Then it would be a walk back to the car, and get dressed as quickly as possible. The issue here is that despite been out of the water, the body temperature is still dropping, so it is vital to get dressed into long-johns, lined trousers, a t-shirt, a long sleeve top, a thick jumper, a big coat, a beanie, two pairs of socks, ugg boots, and if I was really cold, gloves and scarf and then sit in the car with the heater going as hot as it could go. I would also ensure I had a warm drink ready, and some snacks. It is not unusual to get the shivers and shakes several minutes after getting dressed.
The event at Bardowie was in early February, and I knew the loch would be cold. I had swum there the week before the event in water of 3.6c which was a new record low temperature for me.
The day of the event dawned, and there was a real international feel to it. There were people from Ireland, Scotland, Wales, England, Italy and Australia competing in events ranging from 1 mile to 450m. It was good to catch up with my fellow Aussie Nick who I had met at the GB Champs in Loch Lomond in 2017. He was attempting the ice mile.
The day started calm and cloudy, with the water officially measured at 3.3c. I watched the ice milers go around in perfect conditions, and Nick completed it, and in the process became the first Australian to achieve this distance. I felt proud to have witnessed it, and we broke out the tim-tams to celebrate.
It was soon my turn to go and I was in heat 2. My swim buddy Dave was in the first heat, and I had noticed that the wind had started to pick up, and was increasing in strength. He managed to do just under 800m before making the tough choice to withdraw. A fantastic effort anyway in conditions where the wind chill was in negative figures.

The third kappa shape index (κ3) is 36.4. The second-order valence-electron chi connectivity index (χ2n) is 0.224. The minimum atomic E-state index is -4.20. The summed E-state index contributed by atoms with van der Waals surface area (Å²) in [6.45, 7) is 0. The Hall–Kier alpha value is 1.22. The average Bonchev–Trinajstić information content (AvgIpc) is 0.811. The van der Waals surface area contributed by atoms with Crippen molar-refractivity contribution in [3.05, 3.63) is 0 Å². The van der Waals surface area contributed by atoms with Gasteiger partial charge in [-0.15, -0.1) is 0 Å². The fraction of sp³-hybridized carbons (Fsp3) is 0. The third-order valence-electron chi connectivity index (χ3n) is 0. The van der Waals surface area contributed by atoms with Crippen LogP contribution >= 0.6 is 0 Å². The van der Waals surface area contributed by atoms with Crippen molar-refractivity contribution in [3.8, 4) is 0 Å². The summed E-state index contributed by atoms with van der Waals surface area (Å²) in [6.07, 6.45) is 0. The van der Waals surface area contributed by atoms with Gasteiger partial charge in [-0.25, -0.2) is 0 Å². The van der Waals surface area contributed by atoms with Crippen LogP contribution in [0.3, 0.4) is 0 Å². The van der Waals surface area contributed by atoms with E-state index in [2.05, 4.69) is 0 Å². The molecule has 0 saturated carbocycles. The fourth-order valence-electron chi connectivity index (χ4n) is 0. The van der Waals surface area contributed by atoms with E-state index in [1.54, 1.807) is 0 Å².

The course for the 1km was two laps of a 500m course. I must admit that I thought four laps of a smaller circuit would have been a better choice for the organisers. I knew that the toughest part of the swim would be the last 250m or so, and at that point the swimmer would be at the furthermost part of the course. Soon it was my time to enter the water, and it was cold. I was joined by tow wetsuit swimmers also trying toe do the one km distance as part of their swim targets. I wished them luck, they returned to favour.
We were off, and by now the wind was quite strong, with the first leg into the wind. Soon I was swimming by myself as the wetsuiters swam away from me. I made the first turn and the side chop made it quite bumpy, and I noticed that I was getting cold a lot quicker than I normally did in my training swims. I made the second turn and started the leg back to the starting point, with the waves coming behind. I find swimming in those conditions quite tough as it affects my body position and stroke, and I was getting very cold. All down that leg, I was having a lengthy debate about whether I thought I could make the second and last lap. It was a long debate, but as I approached the finish line, I just knew that I did not think I would be able to safely swim the second lap. I also thought that I should get out while I was thinking sensibly and logically.
Reluctantly, I indicated to the officials that I was going to withdraw. The first time I have ever not finished an open water swim event. While I was very disappointed, I also knew that I would get other opportunities to complete a recognised ice km swim. Today was not the day for me, but I would get another chance in the future.
I was also conscious of the impact of seeing me in this state had on my support crew. I resolved to keep up the swimming and try again another year to achieve my aim. The lochs will always be there, and I have to be conscious that this is an extreme sport.
A big thanks to all the supporters who showed upon the day, and well done to all those brave swimmers who made attempts to swim in these conditions. It was very tough conditions. A huge thanks to Stewart and his aquatic safety crew, you are excellent at your role and have the respect of the swimmers.